ATF and Obama to Ban Common 5.56mm Rifle Ammo As “Armor-Piercing” Despite Its Own Statutory Definition
Gun rights community sees a disturbing ongoing crackdown on common ammo availability via ATF fiat. The ATF says it wants to ban M855 ball ammunition, a .223 (or 5.56 mm) rifle bullet that has been used by American citizens for decades. The ATF says it wants to ban this popular bullet because it is “armor piercing.”
The law at the basis of this debate is the Gun Control Act of 1968 (GCA). As amended, the GCA prohibits the import, manufacture and distribution of “armor piercing ammunition” as defined by a few terms Attorney General Eric Holder’s Department of Justice (DOJ) is attempting to broaden.
The definition for what constitutes “armor piercing” reads: “a projectile or projectile core which may be used in a handgun and which is constructed entirely … from one or a combination of tungsten alloys, steel, iron, brass, bronze, beryllium copper, or depleted uranium.”
The ATF allows a “sporting exemption” for certain ammo that would otherwise be legally considered armor-piercing, but they claim because now weapons they consider more handgun than rifle can or are using the same ammo, that they are withdrawing that exemption for the M855.
ATF acknowledges so many citizens who thought they were being law-abiding have this ammo, so mere possession will not be illegal going forward if this becomes settled policy, but making, importing, or selling it will be verboten. (GunsSavesLives website calls the ammo “arguably” the second most popular for AR-15s in the U.S.)
Bob Owens at the Bearing Arms site explains in further detail why M855 ammo is not, by ATF’s own definition, bannable as “armor-piercing,” mostly because it is mostly made of lead. Because of this, a careful reader could see the ATF’s new proposed “framework” for armor-piercing to be directly contradicting itself.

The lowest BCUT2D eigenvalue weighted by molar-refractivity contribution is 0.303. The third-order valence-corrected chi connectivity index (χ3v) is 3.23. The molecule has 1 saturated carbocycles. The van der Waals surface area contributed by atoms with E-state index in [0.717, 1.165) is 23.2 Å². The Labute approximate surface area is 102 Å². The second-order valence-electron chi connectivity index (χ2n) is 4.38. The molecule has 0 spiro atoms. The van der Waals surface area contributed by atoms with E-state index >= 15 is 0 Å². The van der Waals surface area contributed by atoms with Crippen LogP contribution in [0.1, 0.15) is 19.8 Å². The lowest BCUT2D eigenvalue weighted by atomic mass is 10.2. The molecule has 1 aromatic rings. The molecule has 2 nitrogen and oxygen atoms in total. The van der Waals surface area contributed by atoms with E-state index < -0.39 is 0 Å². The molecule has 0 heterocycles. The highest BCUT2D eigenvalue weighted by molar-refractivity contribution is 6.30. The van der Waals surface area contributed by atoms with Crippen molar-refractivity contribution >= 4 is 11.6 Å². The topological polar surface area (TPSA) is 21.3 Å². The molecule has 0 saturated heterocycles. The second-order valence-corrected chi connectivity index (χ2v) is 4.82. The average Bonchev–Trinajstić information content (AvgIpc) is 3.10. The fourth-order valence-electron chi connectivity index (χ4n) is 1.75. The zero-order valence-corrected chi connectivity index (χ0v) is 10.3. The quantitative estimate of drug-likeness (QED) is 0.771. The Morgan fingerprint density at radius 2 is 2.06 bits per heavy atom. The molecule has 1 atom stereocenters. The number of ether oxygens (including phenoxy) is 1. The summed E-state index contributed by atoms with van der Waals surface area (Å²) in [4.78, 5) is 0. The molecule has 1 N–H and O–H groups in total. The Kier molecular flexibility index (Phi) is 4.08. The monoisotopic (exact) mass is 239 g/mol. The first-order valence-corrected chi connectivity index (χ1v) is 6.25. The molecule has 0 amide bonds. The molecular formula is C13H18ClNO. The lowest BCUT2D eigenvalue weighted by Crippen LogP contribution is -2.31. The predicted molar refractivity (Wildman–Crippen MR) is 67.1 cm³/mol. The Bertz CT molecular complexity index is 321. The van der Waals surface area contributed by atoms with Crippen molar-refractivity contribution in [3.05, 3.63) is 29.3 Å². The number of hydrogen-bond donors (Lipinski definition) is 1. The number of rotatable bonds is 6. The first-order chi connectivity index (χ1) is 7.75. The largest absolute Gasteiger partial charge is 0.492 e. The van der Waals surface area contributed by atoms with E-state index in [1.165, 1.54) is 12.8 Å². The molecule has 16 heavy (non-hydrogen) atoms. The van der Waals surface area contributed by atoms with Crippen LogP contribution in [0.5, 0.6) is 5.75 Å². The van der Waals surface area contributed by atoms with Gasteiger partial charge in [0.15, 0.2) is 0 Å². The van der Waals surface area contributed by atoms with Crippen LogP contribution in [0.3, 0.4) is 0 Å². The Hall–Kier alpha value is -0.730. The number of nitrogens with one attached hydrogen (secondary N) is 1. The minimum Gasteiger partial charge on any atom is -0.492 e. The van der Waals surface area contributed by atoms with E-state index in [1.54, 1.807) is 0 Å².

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Obama to ban bullets by executive action
As promised, President Obama is using executive actions to impose gun control on the nation, targeting the top-selling rifle in the country, the AR-15 style semi-automatic, with a ban on one of the most-used AR bullets by sportsmen and target shooters.
The Bureau of Alcohol, Tobacco, Firearms and Explosives this month revealed that it is proposing to put the ban on 5.56 mm ammo on a fast track, immediately driving up the price of the bullets and prompting retailers, including the huge outdoors company Cabela’s, to urge sportsmen to urge Congress to stop the president.
“The Obama administration was unable to ban America’s most popular sporting rifle through the legislative process, so now it’s trying to ban commonly owned and used ammunition through regulation,” said Chris W. Cox, executive director of the NRA-ILA, the group’s policy and lobby shop. “The NRA and our tens of millions of supporters across the country will fight to stop President Obama’s latest attack on our Second Amendment freedoms.”
But now BATFE says that since the bullets can be used in semi-automatic handguns they pose a threat to police and must be banned from production, sale and use. But, as Goodlatte noted, the agency offered no proof. Federal agencies will still be allowed to buy the ammo.
Many see the bullet ban as an assault on the AR-15 and Obama’s back-door bid to end production and sale. “We are concerned,” said Justin Anderson with Hyatt Gun Shop in Charlotte, N.C., one of the nation’s top sellers of AR-15 style rifles. “Frankly, we’re always concerned when the government uses back-door methods to impose quasi-gun control.”
Groups like the National Shooting Sports Foundation suggest that under BATFE’s new rule, other calibers like popular deer hunting .308 bullets could be banned because they also are used in AR platforms, some of which can be turned into pistol-style guns.